Youth Unemployment Dominates India’s Job Crisis: ILO Report

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In a sobering revelation, the India Employment Report 2024, a collaborative effort between the esteemed International Labour Organization (ILO) and the Institute for Human Development (IHD), has cast a glaring spotlight on the alarming state of unemployment in the country, particularly among its youth. The report, unveiled by Chief Economic Adviser (CEA) V Anantha Nageswaran, paints a troubling picture, indicating that a staggering 83% of India’s unemployed populace comprises young individuals, marking a crisis that demands urgent attention and concerted action.

The Alarming Rise of Educated Youth Unemployment

One of the most concerning trends unearthed by the report is the sharp increase in the proportion of educated youth among the ranks of the unemployed. Over the past two decades, the share of educated youth in the country’s jobless population has surged from 54.2% in 2000 to a daunting 65.7% in 2022. This surge is indicative of a systemic failure to absorb the country’s educated youth into the workforce effectively. Moreover, the disproportionate impact of unemployment on urban educated youth, where the problem has become increasingly concentrated, raises serious concerns about the efficacy of current employment policies and initiatives.

Gender Disparities in Youth Unemployment

Another critical aspect highlighted by the report is the stark gender disparity in youth unemployment. Shockingly, the data reveals that among the educated unemployed, women outnumber men, comprising a significant 76.7% compared to 62.2%. This gender gap underscores the need for targeted interventions and policies aimed at fostering gender equality in the labor market and dismantling barriers that impede women’s access to gainful employment opportunities.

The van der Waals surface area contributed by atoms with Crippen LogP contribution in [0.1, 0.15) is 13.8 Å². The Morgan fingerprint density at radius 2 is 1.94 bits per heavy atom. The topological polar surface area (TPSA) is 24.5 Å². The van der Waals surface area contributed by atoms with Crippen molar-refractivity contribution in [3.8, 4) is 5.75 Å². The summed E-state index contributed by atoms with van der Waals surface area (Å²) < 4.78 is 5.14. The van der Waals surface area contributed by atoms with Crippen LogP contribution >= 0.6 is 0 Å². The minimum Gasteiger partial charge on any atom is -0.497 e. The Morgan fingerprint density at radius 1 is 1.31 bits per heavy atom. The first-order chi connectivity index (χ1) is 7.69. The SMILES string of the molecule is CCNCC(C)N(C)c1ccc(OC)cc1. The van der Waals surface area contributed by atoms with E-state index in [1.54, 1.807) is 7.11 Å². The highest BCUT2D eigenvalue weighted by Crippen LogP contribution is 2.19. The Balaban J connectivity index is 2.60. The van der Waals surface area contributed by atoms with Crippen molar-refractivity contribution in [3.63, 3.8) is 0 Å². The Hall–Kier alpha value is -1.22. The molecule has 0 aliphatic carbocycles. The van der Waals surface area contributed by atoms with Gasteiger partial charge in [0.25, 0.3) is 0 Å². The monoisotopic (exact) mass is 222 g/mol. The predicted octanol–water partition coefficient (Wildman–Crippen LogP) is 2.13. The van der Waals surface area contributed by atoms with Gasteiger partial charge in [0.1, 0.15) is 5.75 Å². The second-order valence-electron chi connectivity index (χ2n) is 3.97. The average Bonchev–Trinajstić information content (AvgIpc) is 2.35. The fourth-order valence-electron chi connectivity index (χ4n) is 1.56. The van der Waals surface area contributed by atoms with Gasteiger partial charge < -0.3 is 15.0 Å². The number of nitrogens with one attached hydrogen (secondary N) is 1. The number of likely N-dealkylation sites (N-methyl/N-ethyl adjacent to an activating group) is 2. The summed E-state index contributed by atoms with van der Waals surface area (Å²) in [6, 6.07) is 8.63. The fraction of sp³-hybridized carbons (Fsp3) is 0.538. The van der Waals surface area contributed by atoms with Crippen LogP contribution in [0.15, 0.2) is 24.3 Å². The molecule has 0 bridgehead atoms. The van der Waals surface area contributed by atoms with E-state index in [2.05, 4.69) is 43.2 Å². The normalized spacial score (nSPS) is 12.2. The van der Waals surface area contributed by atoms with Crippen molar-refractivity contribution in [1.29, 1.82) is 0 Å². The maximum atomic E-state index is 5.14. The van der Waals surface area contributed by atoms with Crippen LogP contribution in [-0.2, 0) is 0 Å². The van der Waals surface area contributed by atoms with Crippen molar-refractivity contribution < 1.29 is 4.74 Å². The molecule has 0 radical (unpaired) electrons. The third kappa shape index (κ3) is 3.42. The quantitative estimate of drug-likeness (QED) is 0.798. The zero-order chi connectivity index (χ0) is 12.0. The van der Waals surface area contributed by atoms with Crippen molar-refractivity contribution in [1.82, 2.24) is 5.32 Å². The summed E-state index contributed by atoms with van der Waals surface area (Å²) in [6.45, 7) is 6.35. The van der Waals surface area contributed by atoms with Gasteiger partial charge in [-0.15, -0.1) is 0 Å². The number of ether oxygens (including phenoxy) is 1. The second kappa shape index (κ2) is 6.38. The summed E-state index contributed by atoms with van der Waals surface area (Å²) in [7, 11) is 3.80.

Fluctuating Employment Dynamics Amidst the Pandemic

The report also delves into the shifting dynamics of youth employment, particularly in light of the Covid-19 pandemic. While the years leading up to 2019 witnessed a steady rise in youth employment and underemployment, the onset of the pandemic brought about a drastic downturn, exacerbating the already precarious situation. The data indicates a decline in self-employment and regular jobs, coupled with a rise in casual employment among the youth, underscoring the vulnerability of young workers in times of economic upheaval.

Policy Imperatives for Addressing Youth Unemployment

As India braces to integrate an estimated 7-8 million youths into its labor force over the next decade, the report emphasizes the urgent need for comprehensive policy interventions to tackle the burgeoning youth unemployment crisis effectively. It delineates five key areas for policy action, including promoting job creation, enhancing the quality of employment, addressing labor market inequalities, strengthening skills development initiatives, and bridging knowledge deficits in understanding labor market dynamics and youth employment patterns.

The Role of the Commercial Sector and Political Backlash

In response to the report’s findings, CEA Nageswaran has called for a paradigm shift in approach, urging the commercial sector to assume a more proactive role in job creation. However, the report’s release has not been without political repercussions, with opposition leaders, notably Congress President Mallikarjun Kharge, criticizing the Narendra Modi government’s handling of the unemployment crisis. With unemployment poised to emerge as a key electoral issue in the upcoming Lok Sabha elections, the onus lies on policymakers and stakeholders to enact meaningful reforms that prioritize the interests and well-being of India’s youth population.

In conclusion, the youth unemployment epidemic in India demands immediate and concerted action on multiple fronts. From targeted policy interventions to proactive engagement from the private sector and civil society, addressing this crisis requires a multifaceted approach that prioritizes inclusivity, equity, and sustainable economic growth.


(With inputs from agencies)

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